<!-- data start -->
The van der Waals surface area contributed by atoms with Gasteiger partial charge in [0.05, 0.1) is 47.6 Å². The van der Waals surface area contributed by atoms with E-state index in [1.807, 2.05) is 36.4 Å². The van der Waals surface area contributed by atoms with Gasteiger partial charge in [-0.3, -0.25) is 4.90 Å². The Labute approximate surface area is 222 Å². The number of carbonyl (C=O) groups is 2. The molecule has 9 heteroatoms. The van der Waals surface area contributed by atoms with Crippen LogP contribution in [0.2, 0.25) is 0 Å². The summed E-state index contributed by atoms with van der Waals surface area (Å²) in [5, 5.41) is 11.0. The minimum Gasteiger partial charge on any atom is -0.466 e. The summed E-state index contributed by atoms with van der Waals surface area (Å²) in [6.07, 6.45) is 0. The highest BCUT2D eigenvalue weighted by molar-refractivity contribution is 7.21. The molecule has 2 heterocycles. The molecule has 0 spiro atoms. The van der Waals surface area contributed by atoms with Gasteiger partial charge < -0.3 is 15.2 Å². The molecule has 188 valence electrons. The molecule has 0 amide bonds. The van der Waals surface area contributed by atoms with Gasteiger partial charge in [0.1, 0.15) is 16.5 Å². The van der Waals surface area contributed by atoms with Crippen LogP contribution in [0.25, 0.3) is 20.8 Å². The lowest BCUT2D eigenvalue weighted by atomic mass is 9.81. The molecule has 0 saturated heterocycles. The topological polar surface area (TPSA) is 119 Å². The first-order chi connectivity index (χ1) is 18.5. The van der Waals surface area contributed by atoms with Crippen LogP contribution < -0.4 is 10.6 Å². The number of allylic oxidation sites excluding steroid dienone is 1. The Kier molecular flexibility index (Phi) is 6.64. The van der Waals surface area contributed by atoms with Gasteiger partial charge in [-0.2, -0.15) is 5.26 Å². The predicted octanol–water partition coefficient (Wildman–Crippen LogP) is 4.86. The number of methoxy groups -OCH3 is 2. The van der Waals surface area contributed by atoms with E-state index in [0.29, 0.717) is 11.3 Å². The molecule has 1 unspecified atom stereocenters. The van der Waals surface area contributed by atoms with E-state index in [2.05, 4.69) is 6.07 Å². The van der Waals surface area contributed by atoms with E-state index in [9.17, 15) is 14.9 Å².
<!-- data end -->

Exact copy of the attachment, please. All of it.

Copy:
The van der Waals surface area contributed by atoms with Gasteiger partial charge in [0.05, 0.1) is 47.6 Å². The van der Waals surface area contributed by atoms with E-state index in [1.807, 2.05) is 36.4 Å². The van der Waals surface area contributed by atoms with Gasteiger partial charge in [-0.3, -0.25) is 4.90 Å². The Labute approximate surface area is 222 Å². The number of carbonyl (C=O) groups is 2. The molecule has 9 heteroatoms. The van der Waals surface area contributed by atoms with Crippen LogP contribution in [0.2, 0.25) is 0 Å². The summed E-state index contributed by atoms with van der Waals surface area (Å²) in [5, 5.41) is 11.0. The minimum Gasteiger partial charge on any atom is -0.466 e. The summed E-state index contributed by atoms with van der Waals surface area (Å²) in [6.07, 6.45) is 0. The highest BCUT2D eigenvalue weighted by molar-refractivity contribution is 7.21. The molecule has 2 heterocycles. The molecule has 0 spiro atoms. The van der Waals surface area contributed by atoms with Gasteiger partial charge < -0.3 is 15.2 Å². The molecule has 188 valence electrons. The molecule has 0 amide bonds. The van der Waals surface area contributed by atoms with Gasteiger partial charge in [0.1, 0.15) is 16.5 Å². The van der Waals surface area contributed by atoms with Crippen LogP contribution in [0.25, 0.3) is 20.8 Å². The lowest BCUT2D eigenvalue weighted by atomic mass is 9.81. The molecule has 0 saturated heterocycles. The topological polar surface area (TPSA) is 119 Å². The first-order chi connectivity index (χ1) is 18.5. The van der Waals surface area contributed by atoms with Crippen LogP contribution < -0.4 is 10.6 Å². The number of allylic oxidation sites excluding steroid dienone is 1. The Kier molecular flexibility index (Phi) is 6.64. The van der Waals surface area contributed by atoms with Gasteiger partial charge in [-0.2, -0.15) is 5.26 Å². The predicted octanol–water partition coefficient (Wildman–Crippen LogP) is 4.86. The number of methoxy groups -OCH3 is 2. The van der Waals surface area contributed by atoms with E-state index in [0.29, 0.717) is 11.3 Å². The molecule has 1 unspecified atom stereocenters. The van der Waals surface area contributed by atoms with E-state index in [2.05, 4.69) is 6.07 Å². The van der Waals surface area contributed by atoms with E-state index in [9.17, 15) is 14.9 Å².